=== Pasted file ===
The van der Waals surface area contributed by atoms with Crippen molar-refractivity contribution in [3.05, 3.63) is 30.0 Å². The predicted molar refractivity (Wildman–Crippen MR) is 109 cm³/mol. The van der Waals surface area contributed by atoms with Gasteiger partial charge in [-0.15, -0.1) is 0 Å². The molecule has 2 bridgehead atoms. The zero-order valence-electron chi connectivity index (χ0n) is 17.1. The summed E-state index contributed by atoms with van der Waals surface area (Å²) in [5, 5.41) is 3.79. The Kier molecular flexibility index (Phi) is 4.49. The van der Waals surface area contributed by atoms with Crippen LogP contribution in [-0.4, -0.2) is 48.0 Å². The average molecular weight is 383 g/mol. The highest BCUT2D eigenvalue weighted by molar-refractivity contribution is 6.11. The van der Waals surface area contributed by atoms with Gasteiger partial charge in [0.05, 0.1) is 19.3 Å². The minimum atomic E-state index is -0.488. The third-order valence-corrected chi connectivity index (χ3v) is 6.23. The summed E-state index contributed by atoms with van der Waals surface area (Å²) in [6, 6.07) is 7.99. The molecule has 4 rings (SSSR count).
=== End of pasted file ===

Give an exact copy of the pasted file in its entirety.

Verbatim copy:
The van der Waals surface area contributed by atoms with Crippen molar-refractivity contribution in [3.05, 3.63) is 30.0 Å². The predicted molar refractivity (Wildman–Crippen MR) is 109 cm³/mol. The van der Waals surface area contributed by atoms with Gasteiger partial charge in [-0.15, -0.1) is 0 Å². The molecule has 2 bridgehead atoms. The zero-order valence-electron chi connectivity index (χ0n) is 17.1. The summed E-state index contributed by atoms with van der Waals surface area (Å²) in [5, 5.41) is 3.79. The Kier molecular flexibility index (Phi) is 4.49. The van der Waals surface area contributed by atoms with Crippen LogP contribution in [-0.4, -0.2) is 48.0 Å². The average molecular weight is 383 g/mol. The highest BCUT2D eigenvalue weighted by molar-refractivity contribution is 6.11. The van der Waals surface area contributed by atoms with Gasteiger partial charge in [0.05, 0.1) is 19.3 Å². The minimum atomic E-state index is -0.488. The third-order valence-corrected chi connectivity index (χ3v) is 6.23. The summed E-state index contributed by atoms with van der Waals surface area (Å²) in [6, 6.07) is 7.99. The molecule has 4 rings (SSSR count).